- Funniness, a property the nature of which is both seemingly obvious and yet resistant to analysis, has been the object of intermittent attention in philosophy since Plato. Sometimes this attention has taken the form of an investigation into the nature of laughter and the humorous. Sometimes it has taken comic art-forms as its object, though tragedy has received a good deal more attention from philosophers. And sometimes it has focused on jokes and put-downs in their considerable variety, and ethical questions associated with them. All these inquiries are, of course, interlinked. In this paper, we focus on the ethics of jokes, but will then draw connections between that issue and the question of the ethical dimension of humor in put-downs (a distinct category, we argue) and in art. Our inquiry is thus part of a larger investigation in aesthetics on the relation between artistic and moral value generally.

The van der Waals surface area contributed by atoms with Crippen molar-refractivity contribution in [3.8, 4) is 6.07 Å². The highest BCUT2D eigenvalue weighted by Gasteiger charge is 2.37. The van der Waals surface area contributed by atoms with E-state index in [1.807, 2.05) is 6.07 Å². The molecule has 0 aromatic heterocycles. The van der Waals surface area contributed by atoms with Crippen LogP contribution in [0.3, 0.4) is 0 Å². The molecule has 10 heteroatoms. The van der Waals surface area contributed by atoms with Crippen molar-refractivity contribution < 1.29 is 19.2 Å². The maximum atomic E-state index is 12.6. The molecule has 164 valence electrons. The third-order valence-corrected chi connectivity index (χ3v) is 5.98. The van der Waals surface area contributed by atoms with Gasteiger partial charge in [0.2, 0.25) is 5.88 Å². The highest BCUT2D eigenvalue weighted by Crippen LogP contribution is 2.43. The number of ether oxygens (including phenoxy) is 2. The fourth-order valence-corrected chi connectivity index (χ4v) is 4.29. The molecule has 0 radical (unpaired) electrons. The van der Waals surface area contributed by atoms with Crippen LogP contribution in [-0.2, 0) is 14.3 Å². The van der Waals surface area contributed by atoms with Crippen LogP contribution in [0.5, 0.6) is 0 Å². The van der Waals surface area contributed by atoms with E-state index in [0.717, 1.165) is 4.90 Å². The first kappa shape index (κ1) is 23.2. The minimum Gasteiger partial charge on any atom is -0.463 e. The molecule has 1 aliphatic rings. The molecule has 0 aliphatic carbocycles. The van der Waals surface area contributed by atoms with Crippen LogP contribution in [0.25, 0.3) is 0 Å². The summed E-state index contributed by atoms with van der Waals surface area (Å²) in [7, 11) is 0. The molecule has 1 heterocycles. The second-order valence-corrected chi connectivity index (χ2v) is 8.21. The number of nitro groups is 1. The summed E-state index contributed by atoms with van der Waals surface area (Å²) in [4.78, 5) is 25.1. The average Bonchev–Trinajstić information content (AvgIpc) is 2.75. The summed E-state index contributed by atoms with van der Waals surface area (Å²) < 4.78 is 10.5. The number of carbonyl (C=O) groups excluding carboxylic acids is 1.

- We define our position on the ethics of jokes with reference to two antithetical positions on the question: ethicism and immoralism.
- The ethicist about jokes holds that the immorality of a joke always counts against its funniness but does not necessarily extinguish it since a joke may be funny in virtue of non-moral qualities, such as inventiveness and the capacity to surprise.
- This distinguishes ethicism from moralism, the view that if a joke manifests ethically bad attitudes, it is therefore unfunny, and hence fails as a joke.
- The immoralist about jokes holds that sometimes, but not always, the immorality of a joke enhances its funniness.
- We will argue for amoralism, the view that jokes are neither moral nor immoral.
- Extracts; copious footnotes omitted.
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